Saturday, April 12, 2014
Governor Haley: Please Care About the 200,000 South Carolinians Who Are Shut Out of the Health Care Marketplace
Honorable Governor Haley -
You have made a lot of noise to the press about the supposed dangers of federal dollars. If they are so terrible, why did your own office of Executive Policy and Programs obtain 73% of its funds from the federal government in 2012-13?
Moreover, almost 40% of your 2012-13 budget for SC was funded by federal dollars.
It is quite evident that you are against federal dollars, except when you are for them.
Surely the plight of SC's poor should make you reconsider this glaring inconsistency. If SC's roads, ports, education, and commerce can benefit from federal funds, why should our noble and gracious state refuse to expand Medicaid enrollments for the poor?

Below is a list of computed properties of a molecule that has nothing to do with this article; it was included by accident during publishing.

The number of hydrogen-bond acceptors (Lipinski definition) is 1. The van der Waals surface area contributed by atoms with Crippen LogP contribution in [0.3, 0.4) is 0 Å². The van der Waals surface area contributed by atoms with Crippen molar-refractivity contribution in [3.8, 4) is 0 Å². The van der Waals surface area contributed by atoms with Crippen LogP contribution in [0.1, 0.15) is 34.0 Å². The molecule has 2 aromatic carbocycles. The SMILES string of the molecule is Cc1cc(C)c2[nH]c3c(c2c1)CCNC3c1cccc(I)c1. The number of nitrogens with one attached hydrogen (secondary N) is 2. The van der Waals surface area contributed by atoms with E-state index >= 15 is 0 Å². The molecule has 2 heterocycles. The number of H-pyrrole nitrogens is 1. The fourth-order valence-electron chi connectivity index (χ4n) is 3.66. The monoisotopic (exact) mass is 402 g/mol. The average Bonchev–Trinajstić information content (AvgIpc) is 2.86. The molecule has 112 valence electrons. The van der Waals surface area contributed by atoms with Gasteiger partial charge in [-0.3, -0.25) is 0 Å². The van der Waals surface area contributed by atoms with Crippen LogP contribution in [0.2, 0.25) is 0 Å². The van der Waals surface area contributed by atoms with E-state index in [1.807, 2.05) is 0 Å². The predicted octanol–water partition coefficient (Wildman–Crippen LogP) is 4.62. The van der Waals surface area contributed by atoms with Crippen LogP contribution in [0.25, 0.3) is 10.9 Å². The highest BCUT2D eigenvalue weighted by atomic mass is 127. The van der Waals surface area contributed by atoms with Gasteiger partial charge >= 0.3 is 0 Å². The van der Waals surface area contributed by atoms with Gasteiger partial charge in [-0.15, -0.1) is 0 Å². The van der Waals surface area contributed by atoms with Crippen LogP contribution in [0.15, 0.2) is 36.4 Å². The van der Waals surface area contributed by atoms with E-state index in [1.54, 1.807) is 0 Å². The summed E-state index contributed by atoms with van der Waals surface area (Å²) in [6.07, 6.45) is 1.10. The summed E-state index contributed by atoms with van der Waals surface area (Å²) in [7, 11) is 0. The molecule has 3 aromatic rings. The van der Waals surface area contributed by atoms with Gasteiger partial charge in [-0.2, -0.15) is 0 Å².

I am aware of the Healthy Outcomes Plan that you have championed in lieu of Medicaid expansion. Unfortunately, it has only enrolled about 3000 impoverished individuals to date, and if it reaches its target (which seems very unlikely) it will have enrolled 8500. Contrast that to Medicaid expansion, which would have enrolled over 200,000 individuals.
After performing the simple math, I must sadly conclude that you are directly responsible for approximately 200,000 poor South Carolinians' lack of health care coverage. The Healthy Outcomes initiative is scarcely a drop in the bucket compared to this vast number of indigent South Carolinians who are shut out of the health care market.
SC already accepts over a billion federal dollars annually in order to provide Medicaid to approximately 800,000 South Carolinians. If you are so opposed to federal Medicaid dollars, why are you not ending the SC Medicaid program immediately? I suppose the fact that those 800,000 South Carolinians would greatly suffer, and sow further chaos into the SC health care marketplace is sufficient explanation.
If 800,000 is good, why isn't 800,000 + 200,000 better?
Please, Governor Haley, stop trying to look good to wealthy Republican donors, and start showing you care about the well-being of 200,000 South Carolinians who are shut out of the health care market.